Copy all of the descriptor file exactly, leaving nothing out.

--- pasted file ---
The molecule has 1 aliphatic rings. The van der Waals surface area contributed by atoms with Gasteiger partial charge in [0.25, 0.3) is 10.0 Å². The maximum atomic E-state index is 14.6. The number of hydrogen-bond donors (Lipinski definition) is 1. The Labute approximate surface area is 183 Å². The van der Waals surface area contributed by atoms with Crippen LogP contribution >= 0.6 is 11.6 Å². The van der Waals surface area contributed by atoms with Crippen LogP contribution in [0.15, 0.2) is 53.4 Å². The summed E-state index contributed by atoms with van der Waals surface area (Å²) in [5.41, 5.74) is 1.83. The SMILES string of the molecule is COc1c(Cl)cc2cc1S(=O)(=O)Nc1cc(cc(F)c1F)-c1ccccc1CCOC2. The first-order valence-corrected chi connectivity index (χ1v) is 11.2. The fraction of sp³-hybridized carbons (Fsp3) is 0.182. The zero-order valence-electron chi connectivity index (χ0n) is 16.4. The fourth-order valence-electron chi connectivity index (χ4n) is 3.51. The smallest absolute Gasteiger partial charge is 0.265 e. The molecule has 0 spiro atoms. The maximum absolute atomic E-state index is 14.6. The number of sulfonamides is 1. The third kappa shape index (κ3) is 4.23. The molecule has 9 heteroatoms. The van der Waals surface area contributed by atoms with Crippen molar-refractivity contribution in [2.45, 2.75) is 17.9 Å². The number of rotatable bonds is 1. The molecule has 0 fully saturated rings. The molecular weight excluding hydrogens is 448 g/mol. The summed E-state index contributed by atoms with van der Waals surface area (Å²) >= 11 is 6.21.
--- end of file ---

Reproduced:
The molecule has 1 aliphatic rings. The van der Waals surface area contributed by atoms with Gasteiger partial charge in [0.25, 0.3) is 10.0 Å². The maximum atomic E-state index is 14.6. The number of hydrogen-bond donors (Lipinski definition) is 1. The Labute approximate surface area is 183 Å². The van der Waals surface area contributed by atoms with Crippen LogP contribution >= 0.6 is 11.6 Å². The van der Waals surface area contributed by atoms with Crippen LogP contribution in [0.15, 0.2) is 53.4 Å². The summed E-state index contributed by atoms with van der Waals surface area (Å²) in [5.41, 5.74) is 1.83. The SMILES string of the molecule is COc1c(Cl)cc2cc1S(=O)(=O)Nc1cc(cc(F)c1F)-c1ccccc1CCOC2. The first-order valence-corrected chi connectivity index (χ1v) is 11.2. The fraction of sp³-hybridized carbons (Fsp3) is 0.182. The zero-order valence-electron chi connectivity index (χ0n) is 16.4. The fourth-order valence-electron chi connectivity index (χ4n) is 3.51. The smallest absolute Gasteiger partial charge is 0.265 e. The molecule has 0 spiro atoms. The maximum absolute atomic E-state index is 14.6. The number of sulfonamides is 1. The third kappa shape index (κ3) is 4.23. The molecule has 9 heteroatoms. The van der Waals surface area contributed by atoms with Crippen molar-refractivity contribution in [2.45, 2.75) is 17.9 Å². The number of rotatable bonds is 1. The molecule has 0 fully saturated rings. The molecular weight excluding hydrogens is 448 g/mol. The summed E-state index contributed by atoms with van der Waals surface area (Å²) >= 11 is 6.21.